Writing and Photography
I’m still impressed about cameras and how they work. That the click of a button can bring the outside world into a small rectangular device is mind-boggling to me.
Photographs can capture a special moment. When you look at a picture, it may elicit sweet memories (or not so sweet ones sometimes). While we can stop time with a picture by capturing a specific moment, we can use our memory or our imagination to build a story around it.
Henri Cartier-Bresson, an influential French photographer who documented notable events in history and was considered the master of candid photography, reportedly told his wife that “anyone with a camera is a photographer”.
We live in a world dominated by the visual – over one billion people use Instagram, YouTube has over 1.5 billion users. The rise of social media and the use of digital cameras (especially phone cameras) have changed the way we document our life.
This week, London-based American photographer Mark Weeks shares some insights:
“What makes a great photo? A photo can be great because it captures a moment, an expression or a mood. When a photographer creates a great photo, a lot of thought goes into all of these elements, but when looking at some of the greatest photos, people often comment about the light used in the shot. While our eyes are drawn to the bright parts of the photo, what really separates a great photo from a good photo is how the photographer has chosen use the light to create shadows.
When used right, shadows in a photo can create a sense of mystery. Adding a bit of movement to the photo also can create interest and make the viewer wonder, hmmm…what is this about?”
Mark has included an exercise below.
People seem to be constantly hungry for something to watch, so how can we take these images and turn them into a story?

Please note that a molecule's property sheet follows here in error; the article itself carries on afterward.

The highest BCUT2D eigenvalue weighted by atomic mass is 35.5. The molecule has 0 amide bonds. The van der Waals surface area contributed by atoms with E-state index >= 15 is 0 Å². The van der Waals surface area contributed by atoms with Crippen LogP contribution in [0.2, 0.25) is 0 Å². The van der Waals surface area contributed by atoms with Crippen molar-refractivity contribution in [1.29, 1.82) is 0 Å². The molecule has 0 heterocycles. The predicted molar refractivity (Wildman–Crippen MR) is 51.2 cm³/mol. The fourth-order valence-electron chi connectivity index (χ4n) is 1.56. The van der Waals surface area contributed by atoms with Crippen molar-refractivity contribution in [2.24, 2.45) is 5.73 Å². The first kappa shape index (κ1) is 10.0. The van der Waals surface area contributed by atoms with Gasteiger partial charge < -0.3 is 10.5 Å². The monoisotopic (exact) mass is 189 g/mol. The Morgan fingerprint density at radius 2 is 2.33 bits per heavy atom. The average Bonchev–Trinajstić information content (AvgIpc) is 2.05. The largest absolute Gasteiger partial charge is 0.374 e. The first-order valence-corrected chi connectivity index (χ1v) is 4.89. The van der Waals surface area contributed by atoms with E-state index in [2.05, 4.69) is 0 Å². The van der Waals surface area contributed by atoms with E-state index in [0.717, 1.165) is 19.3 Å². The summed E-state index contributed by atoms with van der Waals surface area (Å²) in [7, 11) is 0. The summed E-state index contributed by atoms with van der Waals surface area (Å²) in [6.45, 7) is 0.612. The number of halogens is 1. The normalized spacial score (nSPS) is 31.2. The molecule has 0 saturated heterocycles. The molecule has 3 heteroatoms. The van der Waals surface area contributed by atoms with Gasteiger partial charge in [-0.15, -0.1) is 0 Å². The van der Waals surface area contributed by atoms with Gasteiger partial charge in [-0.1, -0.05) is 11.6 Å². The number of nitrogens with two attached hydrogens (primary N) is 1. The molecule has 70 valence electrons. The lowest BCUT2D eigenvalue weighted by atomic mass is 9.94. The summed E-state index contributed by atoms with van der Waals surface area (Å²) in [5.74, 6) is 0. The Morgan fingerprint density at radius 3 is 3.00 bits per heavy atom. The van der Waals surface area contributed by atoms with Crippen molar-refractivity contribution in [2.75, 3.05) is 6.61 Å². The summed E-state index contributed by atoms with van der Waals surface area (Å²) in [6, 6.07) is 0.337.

If anyone can be a photographer, surely your child can be one too! Nowadays not everyone may have a camera, as more people than ever before are relying on their phone to take pictures or make videos. This week’s exercise involves taking out a camera or a phone and letting your children take a few pictures. Afterwards, look at the pictures together, choose your favorite ones (aim for a maximum of five, though sometimes one or two photos can be enough), and see if you can tell a story with them.
If you don’t have a camera, you can also go through the many pictures I have uploaded to the section One picture, lots of words.
Grab your camera!
If your little writers are interested in photography, Mark suggests the following experiment:
Put an apple on a table. Take a photo of it. Then take a lamp or a flashlight and point it at the side of the apple (you might have to lay the lamp on its side so that the bulb is pointing to the apple). The light from the lamp should create a bright spot on one side of the apple and the other side of the apple should in shadows. Take another photo of the apple (making sure to keep the lamp out of the photo). Compare the two photos. Does the shadow add anything to the photo? Try moving the lamp around to find the place you think it looks the best. Take another photo.
Now… take a bite out of the apple and place it back in the same spot. Point the bite side towards the light. Take a photo. Now turn the apple so that the bite bit is still visible, but is just in the shadows. Take another shot. Look at all the photos of the apple and decide which one you like best. Drop us some examples of your apple photos along with any notes you might have.
Once you’ve tried an apple, try other things — a teddy bear, a toy car, a person… the sky is the limit!
A big thank you to Mark Weeks!
Mark creates images of people, places and still life scenes for businesses. Working with clients in the corporate sector, high street brands and advertising clients, Mark works from the brief and creates images that inspire.
Born and raised in the US, Mark has lived in Taipei, Amsterdam and has found his home in London. He understands how people tick and captures them at their best.
Mark lives in London with his partner Lee and their children and works both in London and the US.